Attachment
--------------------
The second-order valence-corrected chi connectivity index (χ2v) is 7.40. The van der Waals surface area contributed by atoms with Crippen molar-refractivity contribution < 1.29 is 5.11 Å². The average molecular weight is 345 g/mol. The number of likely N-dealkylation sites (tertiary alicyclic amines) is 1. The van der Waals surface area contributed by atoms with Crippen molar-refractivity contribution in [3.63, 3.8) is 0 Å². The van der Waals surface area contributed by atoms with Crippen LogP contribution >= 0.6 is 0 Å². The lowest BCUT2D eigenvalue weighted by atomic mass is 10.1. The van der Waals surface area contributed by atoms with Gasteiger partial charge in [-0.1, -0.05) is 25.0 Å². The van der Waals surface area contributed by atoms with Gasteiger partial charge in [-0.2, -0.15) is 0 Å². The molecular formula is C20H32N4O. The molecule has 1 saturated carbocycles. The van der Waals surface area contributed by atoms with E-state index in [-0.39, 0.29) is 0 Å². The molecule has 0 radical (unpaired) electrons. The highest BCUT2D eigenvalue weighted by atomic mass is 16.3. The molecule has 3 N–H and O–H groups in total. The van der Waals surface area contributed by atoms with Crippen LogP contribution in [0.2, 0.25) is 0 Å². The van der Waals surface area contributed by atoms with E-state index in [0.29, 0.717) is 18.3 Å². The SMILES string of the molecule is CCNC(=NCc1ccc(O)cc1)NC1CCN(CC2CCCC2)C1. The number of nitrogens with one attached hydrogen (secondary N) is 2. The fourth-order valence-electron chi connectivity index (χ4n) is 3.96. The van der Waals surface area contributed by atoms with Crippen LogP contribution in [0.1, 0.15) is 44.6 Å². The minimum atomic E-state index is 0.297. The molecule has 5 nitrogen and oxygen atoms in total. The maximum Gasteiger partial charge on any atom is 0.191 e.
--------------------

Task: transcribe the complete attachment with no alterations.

The second-order valence-corrected chi connectivity index (χ2v) is 7.40. The van der Waals surface area contributed by atoms with Crippen molar-refractivity contribution < 1.29 is 5.11 Å². The average molecular weight is 345 g/mol. The number of likely N-dealkylation sites (tertiary alicyclic amines) is 1. The van der Waals surface area contributed by atoms with Crippen molar-refractivity contribution in [3.63, 3.8) is 0 Å². The van der Waals surface area contributed by atoms with Crippen LogP contribution >= 0.6 is 0 Å². The lowest BCUT2D eigenvalue weighted by atomic mass is 10.1. The van der Waals surface area contributed by atoms with Gasteiger partial charge in [-0.1, -0.05) is 25.0 Å². The van der Waals surface area contributed by atoms with Gasteiger partial charge in [-0.2, -0.15) is 0 Å². The molecular formula is C20H32N4O. The molecule has 1 saturated carbocycles. The van der Waals surface area contributed by atoms with E-state index in [-0.39, 0.29) is 0 Å². The molecule has 0 radical (unpaired) electrons. The highest BCUT2D eigenvalue weighted by atomic mass is 16.3. The molecule has 3 N–H and O–H groups in total. The van der Waals surface area contributed by atoms with Crippen LogP contribution in [0.2, 0.25) is 0 Å². The van der Waals surface area contributed by atoms with E-state index in [0.29, 0.717) is 18.3 Å². The SMILES string of the molecule is CCNC(=NCc1ccc(O)cc1)NC1CCN(CC2CCCC2)C1. The number of nitrogens with one attached hydrogen (secondary N) is 2. The fourth-order valence-electron chi connectivity index (χ4n) is 3.96. The van der Waals surface area contributed by atoms with Crippen LogP contribution in [0.1, 0.15) is 44.6 Å². The minimum atomic E-state index is 0.297. The molecule has 5 nitrogen and oxygen atoms in total. The maximum Gasteiger partial charge on any atom is 0.191 e.